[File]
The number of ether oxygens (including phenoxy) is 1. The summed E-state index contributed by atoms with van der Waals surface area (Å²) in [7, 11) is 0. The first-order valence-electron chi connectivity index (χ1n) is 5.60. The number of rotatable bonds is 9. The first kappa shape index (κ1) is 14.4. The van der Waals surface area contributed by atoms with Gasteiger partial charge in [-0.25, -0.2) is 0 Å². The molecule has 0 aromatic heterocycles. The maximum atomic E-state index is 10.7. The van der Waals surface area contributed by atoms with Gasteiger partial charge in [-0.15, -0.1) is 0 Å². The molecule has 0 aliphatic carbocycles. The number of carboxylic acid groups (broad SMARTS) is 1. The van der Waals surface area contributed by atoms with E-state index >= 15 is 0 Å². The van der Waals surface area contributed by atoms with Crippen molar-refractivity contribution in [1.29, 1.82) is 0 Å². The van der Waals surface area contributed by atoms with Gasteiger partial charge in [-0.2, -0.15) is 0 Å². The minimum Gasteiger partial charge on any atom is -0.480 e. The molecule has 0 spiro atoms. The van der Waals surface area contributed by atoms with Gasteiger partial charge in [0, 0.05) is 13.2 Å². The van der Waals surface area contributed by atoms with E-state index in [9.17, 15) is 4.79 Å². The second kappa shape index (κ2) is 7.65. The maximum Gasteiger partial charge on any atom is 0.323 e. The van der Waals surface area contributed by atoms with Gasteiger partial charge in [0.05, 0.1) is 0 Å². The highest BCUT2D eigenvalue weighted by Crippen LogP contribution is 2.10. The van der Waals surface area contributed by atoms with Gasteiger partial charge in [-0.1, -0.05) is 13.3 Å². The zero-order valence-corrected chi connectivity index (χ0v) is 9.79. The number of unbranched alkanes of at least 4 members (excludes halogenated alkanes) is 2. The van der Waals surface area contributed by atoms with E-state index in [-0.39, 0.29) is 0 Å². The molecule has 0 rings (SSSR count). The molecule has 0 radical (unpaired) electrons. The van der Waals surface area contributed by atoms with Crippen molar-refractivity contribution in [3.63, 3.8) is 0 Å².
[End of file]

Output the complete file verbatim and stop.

The number of ether oxygens (including phenoxy) is 1. The summed E-state index contributed by atoms with van der Waals surface area (Å²) in [7, 11) is 0. The first-order valence-electron chi connectivity index (χ1n) is 5.60. The number of rotatable bonds is 9. The first kappa shape index (κ1) is 14.4. The van der Waals surface area contributed by atoms with Gasteiger partial charge in [-0.25, -0.2) is 0 Å². The molecule has 0 aromatic heterocycles. The maximum atomic E-state index is 10.7. The van der Waals surface area contributed by atoms with Gasteiger partial charge in [-0.15, -0.1) is 0 Å². The molecule has 0 aliphatic carbocycles. The number of carboxylic acid groups (broad SMARTS) is 1. The van der Waals surface area contributed by atoms with E-state index >= 15 is 0 Å². The van der Waals surface area contributed by atoms with Crippen molar-refractivity contribution in [1.29, 1.82) is 0 Å². The van der Waals surface area contributed by atoms with Gasteiger partial charge in [-0.2, -0.15) is 0 Å². The minimum Gasteiger partial charge on any atom is -0.480 e. The molecule has 0 spiro atoms. The van der Waals surface area contributed by atoms with Gasteiger partial charge in [0, 0.05) is 13.2 Å². The van der Waals surface area contributed by atoms with E-state index in [9.17, 15) is 4.79 Å². The second kappa shape index (κ2) is 7.65. The maximum Gasteiger partial charge on any atom is 0.323 e. The van der Waals surface area contributed by atoms with Gasteiger partial charge in [0.05, 0.1) is 0 Å². The highest BCUT2D eigenvalue weighted by Crippen LogP contribution is 2.10. The van der Waals surface area contributed by atoms with Gasteiger partial charge in [-0.1, -0.05) is 13.3 Å². The zero-order valence-corrected chi connectivity index (χ0v) is 9.79. The number of unbranched alkanes of at least 4 members (excludes halogenated alkanes) is 2. The van der Waals surface area contributed by atoms with E-state index in [-0.39, 0.29) is 0 Å². The molecule has 0 rings (SSSR count). The molecule has 0 radical (unpaired) electrons. The van der Waals surface area contributed by atoms with Crippen molar-refractivity contribution in [3.63, 3.8) is 0 Å².